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The Free High School Science Texts:
Textbooks for High School Students
Studying the Sciences
Physics

Copyright c 2007 “Free High School Science Texts” Permission is granted to copy, distribute and/or modify this document under the terms of the GNU Free Documentation License, Version 1.2 or any later version published by the Free Software Foundation; with no Invariant Sections, no Front- Cover Texts, and no Back-Cover Texts. A copy of the license is included in the section entitled “GNU Free Documentation License”

Webpage: http://www.fhsst.org/
The Free High School Science Texts:
Textbooks for High School Students
Studying the Sciences
Physics

Copyright c 2007 “Free High School Science Texts” Permission is granted to copy, distribute and/or modify this document under the terms of the GNU Free Documentation License, Version 1.2 or any later version published by the Free Software Foundation; with no Invariant Sections, no Front- Cover Texts, and no Back-Cover Texts. A copy of the license is included in the section entitled “GNU Free Documentation License”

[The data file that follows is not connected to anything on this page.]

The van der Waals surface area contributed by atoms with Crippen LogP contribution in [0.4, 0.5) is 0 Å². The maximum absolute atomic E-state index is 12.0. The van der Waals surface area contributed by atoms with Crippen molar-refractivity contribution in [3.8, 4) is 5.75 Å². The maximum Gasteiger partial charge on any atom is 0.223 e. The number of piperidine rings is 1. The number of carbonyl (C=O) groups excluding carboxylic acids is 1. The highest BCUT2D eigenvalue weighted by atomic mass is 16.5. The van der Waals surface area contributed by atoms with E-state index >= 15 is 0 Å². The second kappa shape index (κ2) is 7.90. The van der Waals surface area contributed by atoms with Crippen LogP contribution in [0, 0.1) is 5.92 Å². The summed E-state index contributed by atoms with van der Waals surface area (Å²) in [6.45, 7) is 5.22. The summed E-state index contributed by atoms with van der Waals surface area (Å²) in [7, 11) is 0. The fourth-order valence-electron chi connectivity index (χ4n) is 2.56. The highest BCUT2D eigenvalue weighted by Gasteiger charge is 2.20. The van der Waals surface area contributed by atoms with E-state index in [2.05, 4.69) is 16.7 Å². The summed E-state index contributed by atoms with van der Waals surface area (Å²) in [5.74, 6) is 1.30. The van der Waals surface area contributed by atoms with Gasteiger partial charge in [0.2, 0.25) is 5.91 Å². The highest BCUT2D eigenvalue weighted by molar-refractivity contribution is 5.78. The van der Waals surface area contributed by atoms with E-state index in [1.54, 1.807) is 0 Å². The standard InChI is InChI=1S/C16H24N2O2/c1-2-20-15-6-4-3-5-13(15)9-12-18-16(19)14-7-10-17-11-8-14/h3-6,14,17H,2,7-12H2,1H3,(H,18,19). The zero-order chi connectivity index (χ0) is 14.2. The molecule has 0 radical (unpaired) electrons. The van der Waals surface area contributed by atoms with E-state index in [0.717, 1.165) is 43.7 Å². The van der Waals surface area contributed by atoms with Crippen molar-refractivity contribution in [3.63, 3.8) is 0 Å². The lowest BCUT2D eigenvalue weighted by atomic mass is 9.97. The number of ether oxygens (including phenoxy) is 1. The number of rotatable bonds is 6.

Webpage: http://www.fhsst.org/

Published by: Jan on Jan 07, 2009

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04/20/2015

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The energy diagram for the insulator shows the insulator with a very wide energy gap. The
wider this gap, the greater the amount of energy required to move the electron from the

valence band to the conduction band. Therefore, an insulator requires a large amount of energy
to obtain a small amount of current. The insulator “insulates” because of the wide forbidden

band or energy gap.

Breakdown

A solid with ﬁlled bands is an insulator. If we raise the temperature the electrons gain thermal

energy. If there is enough energy added then electrons can be thermally excited from the

valence band to the conduction band. The fraction of electrons excited in this way depends on:

• the temperature and

• the band gap, the energy diﬀerence between the two bands.

Exciting these electrons into the conduction band leaves behind positively charged holes in the
valence band, which can also conduct electricity.

453

20.3

CHAPTER 20. ELECTRONIC PROPERTIES OF MATTER - GRADE 11

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